Equities Fixed Income External Managers Private Equity and Real Estate Sustainable Investing


We follow a philosophy that low-turnover, concentrated portfolios derived from sound bottom-up fundamental research provide an opportunity for attractive performance results over time. We have a culture and firm equity ownership structure that help us attract and retain professionals who share those beliefs, and we follow a repeatable investment process that helps us stay true to our philosophy.

Brown Advisory Equity Strategies

Fixed Income

We follow a philosophy that fixed income strategies built from a foundation of stability coupled with fundamental credit research can seek to generate alpha and control risk. We have a culture and firm equity ownership structure that attract and retain professionals who share those beliefs, and we follow a repeatable investment process that helps us stay true to our philosophy.

Brown Advisory Fixed Income Strategies

External Managers

Investment Solutions Group

The Investment Solutions Group is an investment-management team within Brown Advisory that specializes in asset allocation, manager selection, hedge funds and other alternative investment strategies. Dedicated to open-architecture solutions, our team has established a strong track record of identifying high-quality, third-party investment managers across the hedge fund, long-only and private equity universes. We leverage this expertise to help clients assemble portfolios that we believe best fit their needs and goals, offering clients a range of solutions from complete portfolio management to fulfillment of specific hedge-fund and alternative-asset mandates.

Private Equity and Real Estate

Private Equity and Real Estate

Brown Advisory has incorporated private equity and real estate investments in client portfolios since our founding. Today, we can provide that exposure in three distinct ways.

Feeder Funds and Multimanager Funds
We introduce clients to investment opportunities in early- and late-stage venture capital and buyout funds, as well as select real estate funds. We also construct these feeder funds into multimanager funds through our Private Equity Partners (PEP) and Real Estate Partners (REP) vehicles to make private equity investing as easy as possible for our clients.

Customized Private Equity Portfolios
For most clients, private equity is one component of a balanced portfolio that we manage. Other clients, however, come to us specifically for custom-built private equity and real estate portfolios.

Sustainable Investing

Sustainable Investing Strategies

  • Multi-Manager Strategies
  • For clients seeking an open-architecture solution, we have access to several of the premier sustainable managers in the industry - all vetted by internal research.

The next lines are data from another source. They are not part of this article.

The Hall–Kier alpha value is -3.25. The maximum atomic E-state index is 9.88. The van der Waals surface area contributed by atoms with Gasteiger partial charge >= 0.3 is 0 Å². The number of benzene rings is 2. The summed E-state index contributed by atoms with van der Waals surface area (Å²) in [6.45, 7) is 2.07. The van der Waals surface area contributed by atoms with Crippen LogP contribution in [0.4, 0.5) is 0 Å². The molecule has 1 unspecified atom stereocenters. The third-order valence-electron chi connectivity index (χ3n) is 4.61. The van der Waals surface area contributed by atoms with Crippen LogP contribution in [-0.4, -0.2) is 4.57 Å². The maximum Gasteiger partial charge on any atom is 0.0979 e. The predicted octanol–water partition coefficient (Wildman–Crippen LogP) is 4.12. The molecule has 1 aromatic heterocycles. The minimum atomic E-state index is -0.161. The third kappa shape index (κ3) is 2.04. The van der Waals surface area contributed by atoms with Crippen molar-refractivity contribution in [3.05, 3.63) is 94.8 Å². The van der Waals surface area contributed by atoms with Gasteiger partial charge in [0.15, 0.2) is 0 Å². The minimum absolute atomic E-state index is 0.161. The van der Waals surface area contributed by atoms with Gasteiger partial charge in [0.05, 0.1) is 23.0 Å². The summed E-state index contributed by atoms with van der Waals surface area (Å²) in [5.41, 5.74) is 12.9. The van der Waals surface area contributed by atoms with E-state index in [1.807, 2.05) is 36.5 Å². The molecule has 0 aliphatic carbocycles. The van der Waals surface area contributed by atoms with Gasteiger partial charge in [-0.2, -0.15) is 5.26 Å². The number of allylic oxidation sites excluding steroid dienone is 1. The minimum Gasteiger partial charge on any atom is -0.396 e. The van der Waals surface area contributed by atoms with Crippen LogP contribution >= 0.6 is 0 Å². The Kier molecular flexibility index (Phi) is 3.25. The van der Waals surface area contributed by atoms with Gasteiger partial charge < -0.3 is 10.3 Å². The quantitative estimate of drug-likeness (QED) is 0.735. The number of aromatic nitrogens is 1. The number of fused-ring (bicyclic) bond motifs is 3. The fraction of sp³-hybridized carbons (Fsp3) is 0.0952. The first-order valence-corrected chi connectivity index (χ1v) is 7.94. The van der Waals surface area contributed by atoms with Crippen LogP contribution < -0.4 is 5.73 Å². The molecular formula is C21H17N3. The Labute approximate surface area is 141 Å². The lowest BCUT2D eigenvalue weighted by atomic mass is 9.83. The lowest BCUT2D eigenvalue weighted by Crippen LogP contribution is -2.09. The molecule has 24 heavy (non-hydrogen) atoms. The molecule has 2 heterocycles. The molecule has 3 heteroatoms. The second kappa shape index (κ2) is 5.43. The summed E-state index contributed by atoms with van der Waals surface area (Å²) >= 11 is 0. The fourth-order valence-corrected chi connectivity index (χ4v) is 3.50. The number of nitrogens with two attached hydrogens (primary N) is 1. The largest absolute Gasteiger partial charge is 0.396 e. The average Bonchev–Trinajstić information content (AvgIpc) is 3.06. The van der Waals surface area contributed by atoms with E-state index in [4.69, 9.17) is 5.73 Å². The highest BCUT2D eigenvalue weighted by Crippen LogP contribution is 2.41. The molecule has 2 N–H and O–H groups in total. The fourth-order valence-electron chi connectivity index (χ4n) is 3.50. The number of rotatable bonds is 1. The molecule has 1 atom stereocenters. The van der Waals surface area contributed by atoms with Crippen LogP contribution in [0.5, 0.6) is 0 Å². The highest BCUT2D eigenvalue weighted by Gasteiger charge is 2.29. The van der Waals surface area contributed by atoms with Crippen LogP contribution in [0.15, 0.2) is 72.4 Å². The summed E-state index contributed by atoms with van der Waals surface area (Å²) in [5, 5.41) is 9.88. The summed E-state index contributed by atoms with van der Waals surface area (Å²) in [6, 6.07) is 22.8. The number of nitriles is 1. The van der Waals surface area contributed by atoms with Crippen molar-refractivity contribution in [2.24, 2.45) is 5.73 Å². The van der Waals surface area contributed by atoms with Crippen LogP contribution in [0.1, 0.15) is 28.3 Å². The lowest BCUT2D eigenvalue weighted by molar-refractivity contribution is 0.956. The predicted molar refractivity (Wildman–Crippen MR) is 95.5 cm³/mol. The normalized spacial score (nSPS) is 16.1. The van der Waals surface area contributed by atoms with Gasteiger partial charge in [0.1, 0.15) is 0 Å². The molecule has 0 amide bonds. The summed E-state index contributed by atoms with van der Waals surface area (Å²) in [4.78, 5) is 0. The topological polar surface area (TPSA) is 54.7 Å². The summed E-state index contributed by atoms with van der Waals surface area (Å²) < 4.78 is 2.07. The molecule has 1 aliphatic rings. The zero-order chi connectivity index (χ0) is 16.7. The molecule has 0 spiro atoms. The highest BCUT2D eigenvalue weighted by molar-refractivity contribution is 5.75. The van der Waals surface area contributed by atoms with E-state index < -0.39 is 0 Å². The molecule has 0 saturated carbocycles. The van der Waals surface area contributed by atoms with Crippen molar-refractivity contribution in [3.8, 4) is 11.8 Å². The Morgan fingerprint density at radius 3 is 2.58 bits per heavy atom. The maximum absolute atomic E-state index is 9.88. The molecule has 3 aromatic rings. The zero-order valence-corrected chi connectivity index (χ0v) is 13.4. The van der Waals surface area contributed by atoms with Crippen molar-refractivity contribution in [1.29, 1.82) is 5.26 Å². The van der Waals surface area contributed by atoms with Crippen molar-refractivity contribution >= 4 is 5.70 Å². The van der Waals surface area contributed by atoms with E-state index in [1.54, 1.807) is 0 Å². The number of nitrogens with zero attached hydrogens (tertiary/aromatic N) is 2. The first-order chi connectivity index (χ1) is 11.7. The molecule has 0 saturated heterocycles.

• Private Equity
  • Our private equity team is focused on evaluating the growing universe of private impact investments to identify standout opportunities that target various issues of particular concern to our clients. To date, we have placed assets in investments targeting a variety of impact themes such as community impact, microfinance, education technology, sustainable real estate, water initiatives and others.*
  • *Many alternative investments by regulation may only be sold to Accredited Investors (institutions with at least $5 million in assets) or Qualified Purchasers (institutions with at least $25 million in investments).

Customized Portfolios

This diverse assortment of solutions will meet many clients’ sustainability objectives; however, we understand the continued evolution of this space and seek to be able to react quickly to client needs.

For clients with unique missions, value-aligned investing programs, or who simply wish to ensure that they do not own certain controversial companies or have access to certain industries, we offer the following customized options:

Additional Screening: To the extent we have reliable data and can build rules into our compliance systems, we can add specific screens to a separate account to restrict companies (e.g. oil and gas providers) or industries (e.g. tobacco or weaponry).

Customized and Thematic Portfolios: Within a separate account, we can work together to solve for a sustainability need. From a universe of securities researched from both the bottom-up and for their ESG profile, we can assemble a custom portfolio of securities designed to meet many specific sustainable goals or outcomes.

Investment Insights and Thoughts from Brown Advisory
Navigating Our World NOW 2016 | Energy, Money and the New World Economy
JJ Baylin
June 23, 2016

The benefits to the U.S. from its “revolution” in shale oil production have been far-reaching. The industry generated millions of jobs in the aftermath of the Great Recession. Indeed, former Federal Reserve Chairman Ben Bernanke called the shale boom one of the biggest boosts to the U.S. economy since 2008.

Brown Advisory's NOW 2016 | Navigating Our World
Daniel Yergin at NOW 2016
Photo from the NOW 2016 session titled, Energy, Money and the New World Economy. No video is available for this session.

Moreover, U.S. oil output nearly doubled from 2008 until 2015, and production now exceeds that of every member of OPEC except Saudi Arabia. Drastically less dependent on oil imports, the U.S. has gained diplomatic leverage in the Middle East and elsewhere. Indeed, without the surge in domestic production, the U.S. would have likely been unable to secure a deal to curb Iran’s nuclear capabilities because oil sanctions would have failed, according to Daniel Yergin, vice chairman of IHS, a global research and information company with 9,000 employees in 33 countries.

Thanks to shale, the U.S. is now a “short-cycle producer,” and many production companies in the U.S. can ramp up or wind down output quicker than most competing sources of oil. Over time, such flexibility will help keep prices relatively low or moderate, though with a potential for volatility, Yergin predicted at the NOW 2016 conference. Major disruptions in supply could change that outlook.